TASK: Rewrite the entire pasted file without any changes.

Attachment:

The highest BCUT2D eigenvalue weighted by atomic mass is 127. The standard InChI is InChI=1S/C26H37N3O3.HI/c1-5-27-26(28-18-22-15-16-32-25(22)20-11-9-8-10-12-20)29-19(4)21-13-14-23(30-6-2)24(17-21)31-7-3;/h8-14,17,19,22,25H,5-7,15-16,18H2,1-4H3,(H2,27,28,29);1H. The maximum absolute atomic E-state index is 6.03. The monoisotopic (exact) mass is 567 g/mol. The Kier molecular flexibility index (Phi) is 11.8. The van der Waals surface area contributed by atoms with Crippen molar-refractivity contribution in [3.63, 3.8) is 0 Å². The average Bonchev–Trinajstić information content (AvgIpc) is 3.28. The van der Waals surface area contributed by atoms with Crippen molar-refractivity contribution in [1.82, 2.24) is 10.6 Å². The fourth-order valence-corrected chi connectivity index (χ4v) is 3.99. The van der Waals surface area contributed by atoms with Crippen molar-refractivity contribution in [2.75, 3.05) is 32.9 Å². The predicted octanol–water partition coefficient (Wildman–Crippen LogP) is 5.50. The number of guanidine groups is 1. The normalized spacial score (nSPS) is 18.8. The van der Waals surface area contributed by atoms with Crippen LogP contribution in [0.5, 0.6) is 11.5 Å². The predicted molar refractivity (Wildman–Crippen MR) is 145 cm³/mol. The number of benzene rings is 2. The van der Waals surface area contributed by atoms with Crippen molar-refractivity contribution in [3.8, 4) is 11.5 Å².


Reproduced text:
The highest BCUT2D eigenvalue weighted by atomic mass is 127. The standard InChI is InChI=1S/C26H37N3O3.HI/c1-5-27-26(28-18-22-15-16-32-25(22)20-11-9-8-10-12-20)29-19(4)21-13-14-23(30-6-2)24(17-21)31-7-3;/h8-14,17,19,22,25H,5-7,15-16,18H2,1-4H3,(H2,27,28,29);1H. The maximum absolute atomic E-state index is 6.03. The monoisotopic (exact) mass is 567 g/mol. The Kier molecular flexibility index (Phi) is 11.8. The van der Waals surface area contributed by atoms with Crippen molar-refractivity contribution in [3.63, 3.8) is 0 Å². The average Bonchev–Trinajstić information content (AvgIpc) is 3.28. The van der Waals surface area contributed by atoms with Crippen molar-refractivity contribution in [1.82, 2.24) is 10.6 Å². The fourth-order valence-corrected chi connectivity index (χ4v) is 3.99. The van der Waals surface area contributed by atoms with Crippen molar-refractivity contribution in [2.75, 3.05) is 32.9 Å². The predicted octanol–water partition coefficient (Wildman–Crippen LogP) is 5.50. The number of guanidine groups is 1. The normalized spacial score (nSPS) is 18.8. The van der Waals surface area contributed by atoms with Crippen LogP contribution in [0.5, 0.6) is 11.5 Å². The predicted molar refractivity (Wildman–Crippen MR) is 145 cm³/mol. The number of benzene rings is 2. The van der Waals surface area contributed by atoms with Crippen molar-refractivity contribution in [3.8, 4) is 11.5 Å².